Submitted by Brendan Fischer on
Wisconsin's Government Accountability Board estimates that ending Wisconsin's highly successful Election Day registration program could cost $14.5 million -- a calculation that Assembly Speaker Robin Vos (R-Rochester) is calling "highly suspect." Republicans in the state are advocating for an end to the practice as part of a partisan national effort to narrow access to the ballot box, and Vos' statement on the cost estimate fits into a pattern of rejecting evidence that doesn't fit a pre-determined narrative on voting practices.
According to a report released Monday from Wisconsin's Government Accountability Board (GAB), ending election day registration could cost Wisconsin taxpayers as much as $14.5 million, since federal law would require the state to offer voter registration through the Department of Motor Vehicles and social welfare agencies. The latest total is more comprehensive than an earlier $5 million calculation, since it includes estimates submitted by Governor Walker's own agencies -- the departments of transportation, workforce development, health services, and children and families -- about how much it would cost to make them voter registrars.
For an unknown reason, Vos isn't buying it.
"I am highly skeptical of the estimate the GAB has given," he said in a statement.
Election Day Registration Contributes to High Turnout
Pew Charitable Trusts recently ranked Wisconsin as one of the highest-performing states in the nation during the 2008 and 2010 election cycles, and praised the Dairy State for allowing voters to register at the polls on election day. This practice has helped Wisconsin achieve the second-highest voter turnout rate in the nation.
High voter turnout is typically celebrated as a sign of a vibrant democracy. Unfortunately, Governor Scott Walker, Speaker Vos, and other members of Wisconsin's GOP leadership have expressed support for ending the practice that is a major contributor to the state's strong voter participation rates. (Walker has recently said he would not support ending election day registration if it cost too much money, but he could sign a bill that costs less -- a number that might be reached by casting doubt on the GAB's estimates).
Vos has not stated why he thinks the estimate from the nonpartisan GAB is "highly suspect." Nor has he provided evidence for why he thinks election day registration invites fraud (a claim also advanced by national vote fraud hucksters like the Heritage Foundation's Hans von Spakovsky, who has provided little evidence besides anecdotes). But this is not the first time the Assembly Speaker has thrown out statements about election procedures without concerning himself with actual facts.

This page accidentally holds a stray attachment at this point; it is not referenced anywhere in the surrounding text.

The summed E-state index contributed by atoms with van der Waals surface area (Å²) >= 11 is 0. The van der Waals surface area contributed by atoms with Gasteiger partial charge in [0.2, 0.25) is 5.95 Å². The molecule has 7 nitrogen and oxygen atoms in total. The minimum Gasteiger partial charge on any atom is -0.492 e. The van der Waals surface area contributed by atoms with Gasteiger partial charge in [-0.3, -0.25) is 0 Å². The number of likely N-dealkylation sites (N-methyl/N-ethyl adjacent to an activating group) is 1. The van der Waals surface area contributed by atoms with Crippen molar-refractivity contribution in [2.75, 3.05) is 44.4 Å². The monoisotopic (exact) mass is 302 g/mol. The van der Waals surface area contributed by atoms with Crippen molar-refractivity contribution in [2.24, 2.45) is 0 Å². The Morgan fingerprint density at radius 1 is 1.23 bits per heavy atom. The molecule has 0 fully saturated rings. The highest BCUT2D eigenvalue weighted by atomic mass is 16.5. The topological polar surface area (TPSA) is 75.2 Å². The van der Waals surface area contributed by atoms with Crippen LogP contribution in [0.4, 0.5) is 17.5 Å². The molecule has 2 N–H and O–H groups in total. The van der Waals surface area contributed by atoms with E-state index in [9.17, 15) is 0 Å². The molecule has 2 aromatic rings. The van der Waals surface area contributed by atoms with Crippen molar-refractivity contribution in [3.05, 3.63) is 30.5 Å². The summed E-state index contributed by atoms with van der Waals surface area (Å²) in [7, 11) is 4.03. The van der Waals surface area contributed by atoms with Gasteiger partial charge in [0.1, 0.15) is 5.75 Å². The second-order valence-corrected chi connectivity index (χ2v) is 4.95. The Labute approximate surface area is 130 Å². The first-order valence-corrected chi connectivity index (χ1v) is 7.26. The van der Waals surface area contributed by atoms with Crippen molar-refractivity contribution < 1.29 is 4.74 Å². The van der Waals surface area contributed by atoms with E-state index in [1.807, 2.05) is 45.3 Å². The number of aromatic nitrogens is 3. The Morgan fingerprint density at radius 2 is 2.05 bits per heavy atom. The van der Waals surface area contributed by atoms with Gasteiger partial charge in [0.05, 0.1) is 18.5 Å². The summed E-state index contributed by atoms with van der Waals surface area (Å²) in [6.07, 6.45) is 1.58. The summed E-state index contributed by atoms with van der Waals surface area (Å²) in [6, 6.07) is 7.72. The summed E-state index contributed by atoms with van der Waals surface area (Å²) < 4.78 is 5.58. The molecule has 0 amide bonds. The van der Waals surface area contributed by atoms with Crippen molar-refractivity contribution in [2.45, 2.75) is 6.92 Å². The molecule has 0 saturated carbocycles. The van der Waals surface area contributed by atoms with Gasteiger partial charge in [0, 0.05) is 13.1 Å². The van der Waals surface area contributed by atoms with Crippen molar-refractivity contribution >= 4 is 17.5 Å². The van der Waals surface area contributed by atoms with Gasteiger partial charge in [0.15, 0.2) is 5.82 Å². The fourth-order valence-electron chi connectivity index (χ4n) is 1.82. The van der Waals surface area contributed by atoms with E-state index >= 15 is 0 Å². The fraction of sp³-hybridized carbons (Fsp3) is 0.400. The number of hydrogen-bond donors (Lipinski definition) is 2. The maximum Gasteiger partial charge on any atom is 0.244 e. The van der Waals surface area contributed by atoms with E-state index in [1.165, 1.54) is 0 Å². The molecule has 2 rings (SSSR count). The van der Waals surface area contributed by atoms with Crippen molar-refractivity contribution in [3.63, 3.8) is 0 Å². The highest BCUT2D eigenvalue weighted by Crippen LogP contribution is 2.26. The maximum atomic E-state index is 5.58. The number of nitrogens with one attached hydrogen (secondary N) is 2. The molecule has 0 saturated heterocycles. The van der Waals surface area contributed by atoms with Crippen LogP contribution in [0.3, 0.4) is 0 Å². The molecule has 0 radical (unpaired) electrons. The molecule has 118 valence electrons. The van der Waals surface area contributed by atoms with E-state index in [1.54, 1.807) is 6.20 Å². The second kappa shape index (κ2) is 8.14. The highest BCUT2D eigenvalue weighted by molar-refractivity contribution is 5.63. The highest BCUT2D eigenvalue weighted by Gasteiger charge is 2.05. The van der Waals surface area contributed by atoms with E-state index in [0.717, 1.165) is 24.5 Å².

Who Cares About Facts?
After a Republican State Senator from Racine lost his seat in a June 2012 recall election, Vos made the unsupported claim that, "Unfortunately, a portion of [the votes were] fraud."
In that same June 2012 election, Governor Walker and three Republican senators in other districts survived recall attempts. But Vos made no allegations of fraud in those races and did not question the legitimacy of the GOP victories.
"You have to have some sort of ID in my mind," he added in his statements after the 2012 recall elections. "I think that was another thing that led to the potential for fraud."
Vos spearheaded the effort to pass a strict voter ID requirement in 2011, which was premised on the notion of preventing voter fraud -- but little reliable evidence was presented to support this claim. In fact, extensive investigations by both Republicans and Democrats in Wisconsin have found that election fraud occurs at a rate of less than one-thousandths of a percent. In the 2004 and 2008 elections, only two individuals were charged with committing the kind of in-person "voter fraud" that more restrictive identification requirements might prevent.
Wisconsin's bill reflects key elements of the American Legislative Exchange Council (ALEC) "model" Voter ID Act, and Vos is the ALEC chairman for Wisconsin.
It has since been struck down as unconstitutional by two separate courts, in part because the costs of disenfranchising as many as 300,000 state residents -- a finding supported by actual evidence -- were not outweighed by the purported benefits of stopping the statistically insignificant and unsupportable "threat" of voter fraud.
Both the effort to enact a strict voter ID restriction and to end Wisconsin's successful election day registration program fit into a pattern of changes to the state's voting procedures that would arbitrarily impose unnecessary burdens on certain voters, including the elderly, people of color, and students -- all populations that tend to not vote for Republicans.
And Vos' latest refusal to acknowledge the facts about ending election day registration follow a pattern of letting partisan ideology trump reason.